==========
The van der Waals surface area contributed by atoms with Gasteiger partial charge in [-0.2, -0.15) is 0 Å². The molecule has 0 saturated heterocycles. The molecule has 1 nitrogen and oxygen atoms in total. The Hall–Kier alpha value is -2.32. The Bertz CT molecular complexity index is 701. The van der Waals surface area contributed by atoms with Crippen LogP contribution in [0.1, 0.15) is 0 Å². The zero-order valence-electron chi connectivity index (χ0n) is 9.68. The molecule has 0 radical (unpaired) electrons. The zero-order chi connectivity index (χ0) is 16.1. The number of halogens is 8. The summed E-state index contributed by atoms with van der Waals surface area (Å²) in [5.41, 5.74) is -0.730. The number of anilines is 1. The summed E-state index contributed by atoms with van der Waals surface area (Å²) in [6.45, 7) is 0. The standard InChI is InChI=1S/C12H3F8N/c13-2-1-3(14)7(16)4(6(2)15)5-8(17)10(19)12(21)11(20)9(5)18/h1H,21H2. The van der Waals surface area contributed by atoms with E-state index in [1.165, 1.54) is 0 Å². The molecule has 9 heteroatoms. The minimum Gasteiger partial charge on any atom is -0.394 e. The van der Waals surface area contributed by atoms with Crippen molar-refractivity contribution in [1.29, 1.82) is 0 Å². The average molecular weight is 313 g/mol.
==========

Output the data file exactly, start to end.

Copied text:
The van der Waals surface area contributed by atoms with Gasteiger partial charge in [-0.2, -0.15) is 0 Å². The molecule has 0 saturated heterocycles. The molecule has 1 nitrogen and oxygen atoms in total. The Hall–Kier alpha value is -2.32. The Bertz CT molecular complexity index is 701. The van der Waals surface area contributed by atoms with Crippen LogP contribution in [0.1, 0.15) is 0 Å². The zero-order valence-electron chi connectivity index (χ0n) is 9.68. The molecule has 0 radical (unpaired) electrons. The zero-order chi connectivity index (χ0) is 16.1. The number of halogens is 8. The summed E-state index contributed by atoms with van der Waals surface area (Å²) in [5.41, 5.74) is -0.730. The number of anilines is 1. The summed E-state index contributed by atoms with van der Waals surface area (Å²) in [6.45, 7) is 0. The standard InChI is InChI=1S/C12H3F8N/c13-2-1-3(14)7(16)4(6(2)15)5-8(17)10(19)12(21)11(20)9(5)18/h1H,21H2. The van der Waals surface area contributed by atoms with E-state index in [1.165, 1.54) is 0 Å². The molecule has 9 heteroatoms. The minimum Gasteiger partial charge on any atom is -0.394 e. The van der Waals surface area contributed by atoms with Crippen molar-refractivity contribution in [1.29, 1.82) is 0 Å². The average molecular weight is 313 g/mol.